on the run and is believed to be hiding in the Morro São João
favela in the north of the city where he is, to all intent and purpose,
beyond the arms of the law.

Two other cases spring
to mind. About four years ago I met a young Norwegian student while waiting
for someone outside the MASP museum in São Paulo. We got chatting and
he told me he was on a study exchange and had been here three months.

He enthused about the
local girls and said he had been pleasantly surprised at how easy it had been
to find a girlfriend. We exchanged cards and went our way. About a year later
I saw his picture staring out of the crime pages of a newspaper.

According to the story,
he had been missing for five weeks during which time no-one had heard from
him. College friends said he had gone off with a girlfriend who lived in the
interior of the state and had just disappeared.

I never learned the fate
of this young man but think there is a fair chance that he was lured or kidnapped
to some deserted spot by the girl and met a bloody end at the hands of her
real boyfriend or associates.

A more recent case which
gained more publicity concerned a middle-aged Irishman who was a director
of the British school in São Paulo. According to news reports at the
time, he spent much of his spare time hanging around gay bars and had a liking
for rough trade. One evening he returned to his apartment in the company of
a younger man and was brutally murdered.

What is interesting in
these three cases is that the victims were living here and presumably had
legal permission. The two older men obviously spoke Portuguese and were familiar
with Brazilian culture yet they paid a price for mixing with the kind of people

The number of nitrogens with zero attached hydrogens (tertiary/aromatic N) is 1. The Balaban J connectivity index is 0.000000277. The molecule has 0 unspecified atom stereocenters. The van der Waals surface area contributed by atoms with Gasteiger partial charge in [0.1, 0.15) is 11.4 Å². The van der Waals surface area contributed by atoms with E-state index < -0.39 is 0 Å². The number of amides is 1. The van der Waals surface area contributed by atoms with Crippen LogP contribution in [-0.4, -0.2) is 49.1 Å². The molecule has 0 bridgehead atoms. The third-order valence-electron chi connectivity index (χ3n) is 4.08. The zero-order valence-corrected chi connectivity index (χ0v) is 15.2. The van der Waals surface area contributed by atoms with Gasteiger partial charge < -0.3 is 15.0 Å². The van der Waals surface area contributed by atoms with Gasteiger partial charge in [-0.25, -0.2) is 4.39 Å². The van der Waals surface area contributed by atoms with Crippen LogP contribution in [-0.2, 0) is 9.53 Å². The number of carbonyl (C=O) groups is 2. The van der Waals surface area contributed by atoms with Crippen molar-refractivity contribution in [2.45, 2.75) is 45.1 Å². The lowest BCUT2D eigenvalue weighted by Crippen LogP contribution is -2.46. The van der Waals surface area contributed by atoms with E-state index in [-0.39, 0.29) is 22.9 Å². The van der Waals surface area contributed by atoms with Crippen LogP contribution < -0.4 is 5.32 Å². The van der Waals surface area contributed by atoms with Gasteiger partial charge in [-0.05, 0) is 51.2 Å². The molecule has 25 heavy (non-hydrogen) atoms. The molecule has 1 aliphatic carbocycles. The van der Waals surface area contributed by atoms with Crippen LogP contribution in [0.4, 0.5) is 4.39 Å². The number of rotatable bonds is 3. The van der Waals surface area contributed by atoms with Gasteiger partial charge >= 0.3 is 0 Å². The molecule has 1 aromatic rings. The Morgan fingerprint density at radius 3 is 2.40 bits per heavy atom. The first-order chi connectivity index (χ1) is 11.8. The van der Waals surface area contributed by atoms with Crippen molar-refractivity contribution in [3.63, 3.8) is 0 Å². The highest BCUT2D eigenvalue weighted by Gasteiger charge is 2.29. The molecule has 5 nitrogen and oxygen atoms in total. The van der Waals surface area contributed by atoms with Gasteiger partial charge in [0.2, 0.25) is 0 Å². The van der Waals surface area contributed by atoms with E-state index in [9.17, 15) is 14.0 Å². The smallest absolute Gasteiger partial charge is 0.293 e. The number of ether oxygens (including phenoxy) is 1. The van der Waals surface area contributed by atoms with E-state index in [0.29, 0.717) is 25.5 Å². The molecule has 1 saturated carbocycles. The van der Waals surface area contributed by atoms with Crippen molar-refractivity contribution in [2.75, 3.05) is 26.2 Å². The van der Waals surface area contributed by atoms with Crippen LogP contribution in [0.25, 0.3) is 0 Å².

they would not have spent a moment of their time with in their own countries—younger,
uneducated criminally-inclined people from poor backgrounds.

If these people can lose
their direction in Brazil what must it be like for someone like my correspondent
who thought he might come down here and find a wife in a matter of weeks.

Easy Targets

Foreigners are not the
only victims of this kind of crime. Older Brazilian homosexuals are often
tortured and murdered by younger toughs and kidnapping is very common.

However, foreigners are
often easier victims since they are generally better off, have fewer prejudices
than Brazilians, are often politically correct and are far from the restraining
influences of their home cultures.

One final example shows
that even people who should in theory be completely safe can end up losing.
About two years ago a group of six Portuguese businessmen came to the Northeast
to have a good time. They were met at the airport by a Portuguese who was
related to one of the men.

He had been living in
Brazil for a couple of years and had urged his relative to come and have a
holiday and bring some friends. Instead of going to their hotel the Portuguese
said he had arranged a meal in a local restaurant owned by a friend where
there would be lots of sexy girls.

When the group arrived
at the so-called restaurant instead of being hugged and kissed by local lovelies
they were trapped in a room by a gang which shot and bludgeoned them all to
death.

No mercy was shown even
though some of the men pleaded for their lives and offered to hand over all
their money and goods. Within hours of arriving in Brazil the bodies of this
group from the "mother country", all of whom spoke the language
and were expecting to receive lavish hospitality, were being dumped into a
mass grave which was concreted over.


John Fitzpatrick is a Scottish journalist who first visited Brazil in 1987
and has lived in São Paulo since 1995. He writes on politics and
finance and runs his own company, Celtic Comunicações – www.celt.com.br
– which specializes in editorial and translation services for Brazilian
and foreign clients. You can reach him at jf@celt.com.br.

© John Fitzpatrick
2004